What Is Peer Editing?
I have never truly considered what “peer editing” is. Anytime I was asked to proofread work for someone, I mostly concentrated on telling them what was wrong and how to fix it. I have never taken into consideration their feelings and how what I said might affect them. In the video, “What is Peer Editing”, we are given a simple illustration of what peer editing consists of. Peer editing is meant to help your classmates improve their writing by offering positive feedback. There are three steps when editing a peer's work as outlined in the slideshow "Peer Edit With Perfection Tutorial." .
I greatly enjoyed the video “Writing Peer Review Top 10 Mistakes.” This is a great tool to help you understand what not to do when peer editing. It is not necessary to be a "Picky Patty" or a “Mean Margaret.” In order to provide meaningful feedback to your peer's, you must edit with the utmost respect and understanding. You do not want to tell your peer that their work was terrible and that it was hard to understand. This only tears them down and makes you look extremely rude. When peer editing consider how you would feel if someone had only given you negative feedback and never pointed out any of the positives in your writing. It is essential to successful peer editing to provide positive comments and polite suggestions and corrections.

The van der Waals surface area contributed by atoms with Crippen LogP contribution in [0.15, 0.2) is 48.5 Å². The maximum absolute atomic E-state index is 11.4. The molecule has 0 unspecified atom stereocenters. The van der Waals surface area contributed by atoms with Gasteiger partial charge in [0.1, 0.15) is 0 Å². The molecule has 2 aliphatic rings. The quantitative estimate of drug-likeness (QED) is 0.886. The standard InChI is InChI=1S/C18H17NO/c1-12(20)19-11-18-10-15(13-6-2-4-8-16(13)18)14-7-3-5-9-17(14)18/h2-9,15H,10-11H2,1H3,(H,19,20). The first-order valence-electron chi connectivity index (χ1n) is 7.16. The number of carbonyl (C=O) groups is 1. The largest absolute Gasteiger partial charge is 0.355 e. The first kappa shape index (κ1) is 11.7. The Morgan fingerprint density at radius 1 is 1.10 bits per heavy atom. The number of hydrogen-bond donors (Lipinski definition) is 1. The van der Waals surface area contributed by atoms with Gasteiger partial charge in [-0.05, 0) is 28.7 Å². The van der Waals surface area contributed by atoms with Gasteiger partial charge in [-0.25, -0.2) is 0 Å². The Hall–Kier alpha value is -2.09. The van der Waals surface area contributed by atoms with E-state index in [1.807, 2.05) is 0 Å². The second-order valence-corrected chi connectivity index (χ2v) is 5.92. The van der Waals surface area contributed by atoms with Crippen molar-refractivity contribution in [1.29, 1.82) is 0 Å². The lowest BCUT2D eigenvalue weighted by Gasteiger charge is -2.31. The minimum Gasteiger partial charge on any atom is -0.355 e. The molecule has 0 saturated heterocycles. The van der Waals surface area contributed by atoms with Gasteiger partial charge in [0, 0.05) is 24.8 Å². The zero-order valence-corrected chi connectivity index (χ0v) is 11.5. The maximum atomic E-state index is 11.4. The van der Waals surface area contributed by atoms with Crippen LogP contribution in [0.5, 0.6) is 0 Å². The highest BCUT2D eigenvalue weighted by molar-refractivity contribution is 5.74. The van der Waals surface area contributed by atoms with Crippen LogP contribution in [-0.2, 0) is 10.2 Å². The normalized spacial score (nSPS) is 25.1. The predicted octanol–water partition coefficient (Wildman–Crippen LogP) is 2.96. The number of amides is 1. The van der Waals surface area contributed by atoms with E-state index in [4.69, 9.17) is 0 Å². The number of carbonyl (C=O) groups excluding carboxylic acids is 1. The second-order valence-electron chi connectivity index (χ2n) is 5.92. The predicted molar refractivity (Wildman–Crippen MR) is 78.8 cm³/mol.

Peer Editing My Group
I commented on both Laura Crawford’s and Ashley Railey’s most recent blog posts. I chose to comment publicly on their blogs because I did not feel that they had any errors that were deemed severe enough to address them privately. I feel that a few grammatical errors is not something that needed to be pointed out in private. In the situation that there had been numerous errors, I would have addressed them privately. I feel that I have learned a great deal about peer editing from the videos and tutorials mentioned above and I believe that peer editing is a great tool for students to use in the classroom.